Baja Big and Small




A male orangethroat pikeblenny (Chaenopsis alepidota) displays to attract mates.

It is long past a lazy lunch of tamales, refried beans and beer before our liveaboard finally slips its berth in La Paz and heads north on a leisurely hour-and-a-half run to our night anchorage. By the time we've unpacked and made our way back up on deck the peaks of Isla Espiritu Santo fill the sky. Wild and red in the late afternoon glow, the raw rock island epitomizes Baja: a primal piece of the world long celebrated for adventure. We're here for marine animals, and we're eager to see everything the Gulf of California has to offer. We plan to begin our trip in traditional Baja fashion — with some big animal action.

Our morning dive plan works to perfection. We're up and in the water by 7 a.m., which gives us more than an hour with the mantas before the armada of day boats arrives from La Paz. Our guide positions us in the lee of an underwater pinnacle across a sand chute from the tumbled rocks of La Reina — a traditional parade route for mantas. The current is manageable, the visibility exceeds 200 feet, and the great winged fish sail into view on schedule. Big, graceful and friendly, the mantas make long, slow passes and occasionally hover above our heads to enjoy the novelty of our bubble streams.


A female pikeblenny emerges from a male’s den after depositing eggs.
For the remainder of the day we hunt for obscure, less-celebrated creatures, but as we learned long ago, every species, no matter its size, has a story to tell. In the space of two dives we find 87 fish species including tiny skillet-shaped clingfish welded to rocks and a jawfish the size of my forearm. Riding a mild current across a patch of rubble, a tiny head disappears inside a worm tube. It looked like a pikeblenny, but there is no time to make sure; my friends are rapidly disappearing in the distance. Aboard our pick-up skiff I crow about my sighting, but as usual Anna is ahead of the game, having spotted several pikeblennies on the dive. She identifies them as orangethroats, an endemic eastern Pacific species.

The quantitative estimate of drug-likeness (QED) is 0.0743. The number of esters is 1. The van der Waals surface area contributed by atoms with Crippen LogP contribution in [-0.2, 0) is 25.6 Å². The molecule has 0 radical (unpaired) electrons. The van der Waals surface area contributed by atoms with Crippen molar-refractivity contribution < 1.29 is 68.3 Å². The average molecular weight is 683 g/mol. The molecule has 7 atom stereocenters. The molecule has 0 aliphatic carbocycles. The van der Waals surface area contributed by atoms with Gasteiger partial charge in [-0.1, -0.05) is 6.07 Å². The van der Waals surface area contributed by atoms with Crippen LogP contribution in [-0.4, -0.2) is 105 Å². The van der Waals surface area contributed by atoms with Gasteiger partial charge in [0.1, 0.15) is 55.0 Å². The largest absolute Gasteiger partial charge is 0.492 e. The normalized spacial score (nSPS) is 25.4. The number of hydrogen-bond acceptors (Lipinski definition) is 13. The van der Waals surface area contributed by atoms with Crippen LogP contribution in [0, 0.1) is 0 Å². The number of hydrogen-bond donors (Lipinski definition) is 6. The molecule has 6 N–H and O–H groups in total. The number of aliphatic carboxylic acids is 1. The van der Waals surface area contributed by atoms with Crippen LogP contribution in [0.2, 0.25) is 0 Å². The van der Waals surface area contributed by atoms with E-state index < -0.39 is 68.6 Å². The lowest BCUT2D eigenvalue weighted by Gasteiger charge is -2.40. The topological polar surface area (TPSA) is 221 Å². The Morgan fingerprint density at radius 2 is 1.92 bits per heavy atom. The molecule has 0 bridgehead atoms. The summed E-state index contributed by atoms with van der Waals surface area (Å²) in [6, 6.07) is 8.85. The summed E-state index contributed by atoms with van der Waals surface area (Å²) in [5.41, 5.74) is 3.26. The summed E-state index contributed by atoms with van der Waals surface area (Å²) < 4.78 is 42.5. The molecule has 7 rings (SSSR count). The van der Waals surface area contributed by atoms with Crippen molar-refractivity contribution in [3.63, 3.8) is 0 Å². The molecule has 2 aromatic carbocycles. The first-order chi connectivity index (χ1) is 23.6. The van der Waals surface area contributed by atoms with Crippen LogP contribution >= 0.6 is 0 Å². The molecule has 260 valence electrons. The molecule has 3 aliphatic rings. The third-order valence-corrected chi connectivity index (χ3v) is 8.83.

A scene from the sea-lion ballet near the rock island of Los Islotes in the
southeastern Gulf of California
The following day we're back with the big animals; this time it's sea lions. We couldn't have hit Los Islotes at a better time — this year's crop of pups is weaned, curious and in a high state of mischief. The big bossy bulls mind their manners, and the cows are fat, content and bored. A colony of maybe a hundred very loud, very clumsy and very smelly sea lions occupies a sea-smooth shelf 50 feet from where we tumble out of the skiff. Once underwater everything changes. It's like walking off a busy street into a hushed theatrical presentation of Swan Lake. But the tranquility doesn't last. Within seconds we're discovered; the cows surround us, pirouetting, somersaulting and pleased as punch to have tourists to show off for. The pups, not far behind their mothers, zoom in close, staring into our masks, tugging at our fins and having the time of their lives. By the end of the day everyone is worn out from the fun.

Being critter hunters, we're big believers in exploring alternate habitats. Anna talks the captain into taking us to a lagoon that John Steinbeck mentioned as a particularly productive specimen-collecting station in his 1951 classic The Log from the Sea of Cortez. The following morning we drop anchor a quarter mile from the entrance of what looks like a mangrove swamp. Although a bit murky at low tide, the shallow water is alive with animals, especially along the seaward shoal. Eels, rays, scorpionfish and signal blennies are all over the place, and there are pikeblennies galore. By chance we have arrived at the peak of a population cycle, when the blennies' world revolves around attracting and choosing mates. Most magnificent are the testosterone-addled males dancing like demons in the entrances of their shelter tubes. Often the suitors become so competitive they challenge rivals to ritualistic mouth-to-mouth size comparisons. If this benign ploy fails to work, they go for the throat, lifting and slinging opponents like limp noodles. But disappointingly, after watching two days of nonstop melodrama we have yet to see a spawn.


Two male pikeblennies duel for territory.

Our last dive of the trip takes place early in the morning on Suwanee Reef just inside Bahia La Paz. Trailing behind the others as they tear off toward a cloud-size school of jacks, I'm waylaid by a pikeblenny displaying with unusual vigor. Moving closer I see an egg-laden female perched inches away. It appears that I'm finally going to see a spawn — until the male gives the female a nasty nip, stopping her advances. I'm dumbstruck and disappointed, but my disappointment doesn't last. Moments later a second female emerges from the hole, pauses briefly beside the male and scurries away. The male graciously moves to the side, allowing the waiting female to take her place.

© Alert Diver — Summer 2014
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